By. Laura Arndt, Global GreenSTEM and Gretchen Hooker, Biomimicry Institute
“Educators and noneducators were astounded, intrigued, and immediately curious about the natural world. There is no doubt that nature is the consummate engineer, problem solver, and artist. Now I approach many problems with a WWND [What Would Nature Do?] mindset!”
This educator’s observation captures the response we hear learners of all ages express when they are introduced to biomimicry. And who wouldn’t be fascinated? Scientists have used shark skin as a model for a hospital surface coating that resists microbes, keeping the space germ-free without harsh chemicals. Extreme sport enthusiasts were inspired by the antics of flying (technically, gliding) squirrels to invent the wingsuit seen in the movie Transformers. Paper-thin solar panels the size of a hand have been designed after a leaf’s photosynthetic processes. Biomimicry examples like these bring science and engineering to life in ways that offer an engaging and empowering framework for purposeful GreenSTEM learning experiences.
What is Biomimicry?
Biomimicry is an innovation practice that seeks design solutions by looking to examples in the natural world. The term biomimicry was coined from the roots “bios,” meaning life, and “mimesis,” to copy or emulate. Therefore, “biomimicry” literally means to copy, or emulate, living things. (Note: This is distinct from the concept of ‘mimicry’ in evolutionary biology, which refers to an advantageous resemblance of two or more organisms that are not closely related taxonomically.)
Biomimicry begins with noticing what works in nature and uses those organisms and ecosystems as models for designing innovative ways to solve human design challenges. One of the most famous examples of modern biomimicry is Velcro®. It was invented when a Swiss engineer noticed how well burdock seeds stuck to his dog’s fur using tiny hooked barbs and thought the same strategy would make a good fastener. With over 3.8 million years of evolutionary research and development, nature’s living things have successfully adapted to diverse environments. These adaptive traits provide perceptive humans with countless design ideas for virtually any problem that arises.
While biomimicry may seem like a new approach to engineering design, innovators throughout history have been inspired by nature. Biomimicry is as old as Earth’s First People and continues to be a foundational part of their Ways of Knowing. Indigenous cultures have always lived in close relationship with nature, seeing it as their model for all innovation, art, and actions. In recent decades, a new biomimicry movement is awakening the rest of the world to reconnect with nature in ways many have long forgotten. Janine Benyus, natural sciences writer and co-founder of the Biomimicry Institute, is credited with popularizing the modern term “biomimicry” in her 1997 book Biomimicry: Innovation Inspired by Nature. In it she chronicled the work of bio-inspired researchers and argued powerfully for biomimicry as a pathway to a more sustainable future. Today, as more and more scientists and innovators discover the possibilities of biomimicry, a rapidly growing field of study and exciting new STEM careers have emerged. In 2017, Fortune magazine named biomimicry the first of “5 Trends to Ride,” stating that, “If you’re not incorporating the most brilliant ideas from the natural world into what you sell, you’re leaving money on the table.”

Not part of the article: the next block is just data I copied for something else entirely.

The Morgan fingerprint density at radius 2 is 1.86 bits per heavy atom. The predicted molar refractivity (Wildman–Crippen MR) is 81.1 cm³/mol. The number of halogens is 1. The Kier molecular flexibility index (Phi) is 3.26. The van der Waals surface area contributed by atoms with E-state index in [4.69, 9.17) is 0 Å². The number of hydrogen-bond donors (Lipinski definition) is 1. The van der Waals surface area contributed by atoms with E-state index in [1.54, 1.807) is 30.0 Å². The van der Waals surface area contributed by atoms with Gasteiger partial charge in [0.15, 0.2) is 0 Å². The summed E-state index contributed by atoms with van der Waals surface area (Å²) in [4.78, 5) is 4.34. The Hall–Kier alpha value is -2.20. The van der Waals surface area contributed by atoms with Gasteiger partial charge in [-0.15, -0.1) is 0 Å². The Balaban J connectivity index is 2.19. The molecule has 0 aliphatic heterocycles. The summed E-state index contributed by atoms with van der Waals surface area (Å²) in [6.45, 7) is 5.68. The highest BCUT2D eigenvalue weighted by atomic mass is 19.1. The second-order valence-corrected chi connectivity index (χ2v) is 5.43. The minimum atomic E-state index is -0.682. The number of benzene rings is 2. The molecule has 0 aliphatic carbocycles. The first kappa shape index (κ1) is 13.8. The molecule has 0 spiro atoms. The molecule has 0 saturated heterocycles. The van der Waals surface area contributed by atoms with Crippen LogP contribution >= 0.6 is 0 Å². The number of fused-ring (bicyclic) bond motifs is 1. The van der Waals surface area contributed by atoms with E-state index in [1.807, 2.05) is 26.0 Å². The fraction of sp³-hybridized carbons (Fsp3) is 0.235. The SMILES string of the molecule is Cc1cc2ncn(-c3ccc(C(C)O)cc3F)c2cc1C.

Why Teach Biomimicry?
Beyond practical application to the careers of the future, biomimicry provides a refreshing entry point into many of the core scientific subjects educators already need to teach. The compelling narratives and fascinating natural phenomena behind biomimetic innovations captivate students and teachers alike and lend new meaning and relevance to lessons in physical, earth, or life science. For example, in a lesson about the physics of superhydrophobicity, students explore the self-cleaning phenomenon exhibited in lotus leaves and how engineers have mimicked it in products such as paint and textiles. A lesson about wave interference and the properties of light could begin with an examination of how the wings of the blue morpho butterfly produce brilliant colors by reflecting light using nanoscale structures (not pigment), and new technologies that apply the same principle.
However, it’s when students become designers themselves that biomimicry-based education really comes to life. In the Biomimicry Institute’s Biomimicry Youth Design Challenge (YDC) students design nature-inspired solutions to local or regional problems that are connected to climate change. This real-world GreenSTEM context creates a classroom of highly engaged students with a sense of curiosity and empowerment that is tangible. Global and local environmental and sustainability problems no longer seem impossible to solve after viewing them through the biomimicry lens. Now the problems become achievable challenges with solutions hidden in plain sight for keen nature detectives. One student participant bluntly proclaimed her new perspective this way: “There are solutions in nature to many problems if you just bother to take a look.”